Vaishnavi Annasaheb Nirmal | Manikchand Pahade Law College, Aurangabad | 14th February 2020
Vishaka and others vs. State of Rajasthan and others[(1997) 6 SCC 241]
Fact of case:
Bhanwari Devi who was a social activist/worker in one of the village of Rajasthan. She worked under a social development program at rural level which was about to stop child marriage in a village and this social program was instigated by the State Government of Rajasthan.
Bhanwari Devi tried to stop the marriage of the Ramkaran Gujjars (thakurs) daughter, who was just one year old (she was just an infant). As a part of her duty, Bhanwari Devi tried to terminate that marriage.
Even of her lot of efforts to stop the marriage, it happened, but Bhanwari devi was not excused or pardoned for her act of trying to stop the marriage. She was exposed to or put forward to social punishment or boycott.
September 1992, she was been gang raped by Ramkaran Gujjar and his five friends in front of her husband. The male doctor at normal primary health centre declined to survey her and the doctor at Jaipur only made confirmation of her age without any recommendation of her being raped in her medical report.
At police station too she was been continually taunted by the women countable for the whole of the midnight. In past midnight she was been asked by the policeman to leave her lehnga as the evidence of that incident and go back to her village. After that, she was only left with the bloodstained dhoti of her husband to wrap her body, as a result of which they had to spend there whole night in that police station.
Accused were acquitted by the Trail Court. While the High Court in its judgement propounded that –“it was a case of gang rape which was conducted out of revengeful situation”.
In response to Bhanwari’s story, Vishaka (Group for Women’s Education and Research) joined together with four other women’s organisations to file a petition to the Supreme Court of India on the issue of sexual harassment at the workplace.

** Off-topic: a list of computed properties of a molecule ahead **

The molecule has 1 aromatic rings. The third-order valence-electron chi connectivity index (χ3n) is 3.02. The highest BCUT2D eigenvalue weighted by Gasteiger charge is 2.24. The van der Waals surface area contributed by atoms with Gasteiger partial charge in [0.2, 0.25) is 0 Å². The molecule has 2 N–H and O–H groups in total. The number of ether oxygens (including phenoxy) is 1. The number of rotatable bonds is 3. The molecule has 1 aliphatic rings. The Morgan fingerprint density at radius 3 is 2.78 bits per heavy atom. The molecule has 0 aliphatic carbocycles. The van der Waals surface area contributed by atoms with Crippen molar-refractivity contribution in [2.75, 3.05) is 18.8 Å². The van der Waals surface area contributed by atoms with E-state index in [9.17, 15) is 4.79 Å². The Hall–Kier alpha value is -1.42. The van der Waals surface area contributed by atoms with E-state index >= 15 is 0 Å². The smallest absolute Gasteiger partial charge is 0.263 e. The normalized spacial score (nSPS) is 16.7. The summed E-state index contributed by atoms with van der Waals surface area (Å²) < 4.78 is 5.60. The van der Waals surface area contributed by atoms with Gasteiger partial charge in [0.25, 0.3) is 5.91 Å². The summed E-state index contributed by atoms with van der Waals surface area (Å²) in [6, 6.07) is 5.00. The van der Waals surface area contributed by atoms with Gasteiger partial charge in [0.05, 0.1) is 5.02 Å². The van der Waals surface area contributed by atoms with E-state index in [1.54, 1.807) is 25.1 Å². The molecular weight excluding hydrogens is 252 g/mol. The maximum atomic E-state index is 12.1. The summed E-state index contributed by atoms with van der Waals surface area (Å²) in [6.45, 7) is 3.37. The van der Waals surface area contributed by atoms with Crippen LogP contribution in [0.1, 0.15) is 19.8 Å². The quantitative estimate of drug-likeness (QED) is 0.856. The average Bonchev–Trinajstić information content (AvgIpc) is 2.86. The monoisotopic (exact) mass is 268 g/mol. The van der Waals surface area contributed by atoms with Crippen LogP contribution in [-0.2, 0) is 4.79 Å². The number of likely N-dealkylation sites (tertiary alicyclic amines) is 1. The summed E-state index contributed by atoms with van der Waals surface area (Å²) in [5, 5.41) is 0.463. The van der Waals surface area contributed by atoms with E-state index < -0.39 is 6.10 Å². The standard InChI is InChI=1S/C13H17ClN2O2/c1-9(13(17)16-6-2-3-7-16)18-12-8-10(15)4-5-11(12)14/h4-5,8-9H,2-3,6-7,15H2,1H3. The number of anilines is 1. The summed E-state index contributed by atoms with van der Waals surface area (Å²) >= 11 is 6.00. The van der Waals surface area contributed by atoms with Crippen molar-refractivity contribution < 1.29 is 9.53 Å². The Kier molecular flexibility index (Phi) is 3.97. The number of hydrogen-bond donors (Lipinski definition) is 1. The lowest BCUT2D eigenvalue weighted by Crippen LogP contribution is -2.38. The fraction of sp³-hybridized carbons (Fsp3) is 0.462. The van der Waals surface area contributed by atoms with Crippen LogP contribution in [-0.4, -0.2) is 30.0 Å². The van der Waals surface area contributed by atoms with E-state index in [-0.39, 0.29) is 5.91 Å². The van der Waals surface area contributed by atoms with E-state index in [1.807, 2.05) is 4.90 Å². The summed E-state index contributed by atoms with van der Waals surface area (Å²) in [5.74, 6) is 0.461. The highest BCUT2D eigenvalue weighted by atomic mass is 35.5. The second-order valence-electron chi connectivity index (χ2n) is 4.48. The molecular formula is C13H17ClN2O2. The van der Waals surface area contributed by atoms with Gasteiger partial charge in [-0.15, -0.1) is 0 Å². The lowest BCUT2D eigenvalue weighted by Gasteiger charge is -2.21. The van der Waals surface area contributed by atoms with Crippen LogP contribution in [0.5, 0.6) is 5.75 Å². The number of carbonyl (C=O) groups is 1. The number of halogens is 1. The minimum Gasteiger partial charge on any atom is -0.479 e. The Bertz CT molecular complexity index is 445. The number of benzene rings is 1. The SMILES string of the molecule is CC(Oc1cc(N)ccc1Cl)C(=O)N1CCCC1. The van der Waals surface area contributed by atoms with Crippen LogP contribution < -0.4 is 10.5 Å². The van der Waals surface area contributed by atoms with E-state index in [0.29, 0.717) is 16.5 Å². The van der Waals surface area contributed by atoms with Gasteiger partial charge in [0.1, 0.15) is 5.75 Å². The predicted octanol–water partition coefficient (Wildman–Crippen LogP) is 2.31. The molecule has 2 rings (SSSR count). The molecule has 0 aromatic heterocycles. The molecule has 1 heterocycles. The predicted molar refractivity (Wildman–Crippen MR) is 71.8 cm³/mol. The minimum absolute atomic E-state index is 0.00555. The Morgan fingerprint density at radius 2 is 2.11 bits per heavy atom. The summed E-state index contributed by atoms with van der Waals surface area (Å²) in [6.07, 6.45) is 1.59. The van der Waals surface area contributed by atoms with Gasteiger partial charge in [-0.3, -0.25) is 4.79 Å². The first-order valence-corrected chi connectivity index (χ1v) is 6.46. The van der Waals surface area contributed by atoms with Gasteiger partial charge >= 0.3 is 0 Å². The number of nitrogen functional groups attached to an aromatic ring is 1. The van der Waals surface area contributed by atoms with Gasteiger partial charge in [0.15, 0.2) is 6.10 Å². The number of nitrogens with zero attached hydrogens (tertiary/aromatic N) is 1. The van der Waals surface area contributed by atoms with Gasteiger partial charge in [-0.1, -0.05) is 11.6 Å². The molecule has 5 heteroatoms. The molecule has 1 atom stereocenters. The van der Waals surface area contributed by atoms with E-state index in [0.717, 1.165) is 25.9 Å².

Without domestic legislation to adequately address sexual harassment in the workplace, the Court undertook measures to enforce gender equality and non-discrimination in accordance with universal human rights norms and standards. The Hon’ble Supreme Court did come up with such guidelines as ‘Vishakha Guidelines’ which formed the basis of The Sexual Harassment of Women at Workplace (Prevention, Prohibition and Redressal) Act, 2013.
In its judgment, the Court provided a set of guidelines for employers – as well as other responsible persons or institutions – to immediately ensure the prevention of sexual harassment. In accordance with Article 141 of India’s Constitution, these guidelines were to be considered law until appropriate legislation was created:
- Duty of the Employer or other responsible persons in work places and other institutions.
- Definition sexual harrasment.
- Preventive Steps.
- Criminal Proceedings.
- Disciplinary Action.
- Complaint Mechanism.
- Complaints Committee.
- Workers’ Initiative.
Through its analysis, the Court concluded that sexual harassment in the workplace is a violation of Women’s human rights. The court decided that the consideration of “International Conventions and norms are significant for the purpose of interpretation of the guarantee of gender equality, right to work with human dignity in Articles 14, 15 19(1)(g) and 21 of the Constitution and the safeguards against sexual harassment implicit therein.”